Raytheon Intelligence & Space has developed a more lightweight ‘expeditionary’ version of its Joint Precision Approach Landing System to guide aircraft on final approach whether at sea or on land.
Part of Raytheon Intelligence & Space’s discussion about air dominance relates to the post-mission challenge of recovering pilots home safely. What began as a project that was originally developed to allow U.S. Navy and Marine Corps pilots to accurately find, then land, aircraft safely on ships at sea, is now being transferred to aircraft that operate from land.
One of Raytheon Intelligence and Space’s senior aviation advisors, retired U.S. Navy F/A-18 Hornet pilot Brooks Cleveland, has worked with the development of the Joint Precision Approach Landing System, known as JPALS, from its early days. Brooks flew the F/A-18 for the Navy for 20 years
“I was in charge of all the carrier landing training for the East Coast for the Atlantic Fleet [in relation to the safe operation of aircraft], so I did a lot of work at the initial stages of JPALS when I was on active duty – independent of Raytheon,” said Brooks.
JPALS is a software-based, high-integrity differential GPS navigation and precision approach landing system that guides an aircraft onto a carrier or an amphibious assault ship in all weather and surface conditions.
The JPALS program began in 2008 and has been operationally deployed since 2018. It is installed on all three variants of the F-35, but used primarily by the USMC and USN with the F-35B and F-35C variants on Marine amphibious carriers and Navy aircraft carriers. The first deployment was on the USS Wasp in 2018.
The MQ-25 unmanned platform is JPALS capable and other legacy aircraft are being considered by the Navy and Marine Corps.
eJPALS is born
Today, RI&S is bringing forward an expeditionary version of the system, known as eJPALS. Moving into the eJPALS user group includes a wider range of aircraft, such as the C-130 transport and F-16 fighters, as well as a range of helicopters. There is an opportunity to expand to legacy platforms based on the needs and missions of the services.
Working with eJPALS necessitates some aircraft compatibility, including software capability to receive the waveform coming from eJPALS and display the information to the pilot. GPS, which is installed on every modern aircraft, is also part of eJPALS.
The difference between instrument landing system and JPALS is the precision that the latter provides.
“When we started testing with the F/A-18, the hook was touching down within 10 centimeters every single time,” said Brooks, “so much so that we had to start moving the touchdown point.”
“On aircraft carrier, you can set it up to fly a 00 approach, so it’s coupled to the airplane. The autopilot is flying,” he said. “It’ll navigate the plane all the way down to a touchdown, although the pilot is still flying.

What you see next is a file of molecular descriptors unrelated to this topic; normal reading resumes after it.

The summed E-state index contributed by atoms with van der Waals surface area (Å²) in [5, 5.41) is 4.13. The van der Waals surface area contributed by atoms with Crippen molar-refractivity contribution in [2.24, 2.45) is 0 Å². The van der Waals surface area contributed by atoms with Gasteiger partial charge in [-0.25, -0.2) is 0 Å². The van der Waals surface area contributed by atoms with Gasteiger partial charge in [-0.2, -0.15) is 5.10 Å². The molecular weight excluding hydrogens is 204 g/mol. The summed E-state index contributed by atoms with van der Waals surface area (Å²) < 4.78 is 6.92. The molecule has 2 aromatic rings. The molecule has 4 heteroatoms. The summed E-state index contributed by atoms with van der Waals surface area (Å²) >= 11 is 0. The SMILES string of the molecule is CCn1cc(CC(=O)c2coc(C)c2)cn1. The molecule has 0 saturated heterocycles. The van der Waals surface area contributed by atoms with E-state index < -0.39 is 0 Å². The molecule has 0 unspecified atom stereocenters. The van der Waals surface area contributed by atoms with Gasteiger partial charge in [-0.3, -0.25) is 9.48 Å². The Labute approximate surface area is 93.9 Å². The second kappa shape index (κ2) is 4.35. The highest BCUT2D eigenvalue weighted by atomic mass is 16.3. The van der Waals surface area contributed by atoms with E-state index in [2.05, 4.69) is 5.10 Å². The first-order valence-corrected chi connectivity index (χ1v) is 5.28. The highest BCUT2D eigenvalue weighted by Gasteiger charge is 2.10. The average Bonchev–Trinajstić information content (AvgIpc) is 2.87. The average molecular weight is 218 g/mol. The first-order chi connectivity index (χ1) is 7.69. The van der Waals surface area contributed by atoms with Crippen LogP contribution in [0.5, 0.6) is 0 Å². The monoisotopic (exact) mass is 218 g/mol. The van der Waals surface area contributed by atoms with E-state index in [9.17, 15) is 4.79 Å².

“If I’m out in a desert, either going to a runway or an unpaved landing zone, it is not moving. In an aircraft carrier, the engineering challenge was much greater because the deck is moving up, down, left, right and side-to-side as well as going forward while you’re trying to land. So, on the aircraft carrier, there’s a significant amount of engineering that goes into solving that problem. When we transitioned from the aircraft carrier to the expeditionary JPALS, it became a lot simpler,” explained Brooks.
In addition, it’s much smaller. eJPALS can be transported in four transit cases andpotentially less than that. This adaptability and weight reduction means that eJPALS is extremely mobile, which is exactly what expeditionary forces such as the Marine Corps need. It can be transported in a Humvee or JLTV and would include a user display, antennas, processing racks and a power generator, which is still a significant improvement over the current type of deployed land approach systems that often require a large footprint and extensive setup time.
By contrast, eJPALS requires about 15 minutes to set-up and another 45-60minutes for full synchronization with the GPS satellites for full operation use. It can be moved anywhere quickly, set up, torn down again, and bounced around as required by a rapidly moving mission. “It is responsive to where we’re going operationally, which is dispersed and adaptive,” commented Brooks, “linking through to the current military themes of sustaining operations in A2AD areas.”
Widespread Landing Zones
On land, eJPALS offers key advantages to an expeditionary force. Where an ILS can handle one straight approach, eJPALS can be put in the middle of the desert and guide airplanes to precision approach and landing out to 20 nautical miles and up to 50 airplanes at one time. Theoretically, there could have up to 50 individual touch down points.
In terms of rotorcraft, eJPALS gives the pilots an extra tool, and working in conjunction with some of their synthetic vision systems, provides improvement in ‘brown out’ conditions.
One practical illustration of a mobile eJPALS would be medivac Landing Zones within a couple of kilometres of any anywhere troops were going. If the eJPALS is placed inside a Forward Operating Base, it would be able to support those soldiers in all-weather conditions in a radius of 20 nautical miles.
by Andrew Drwiega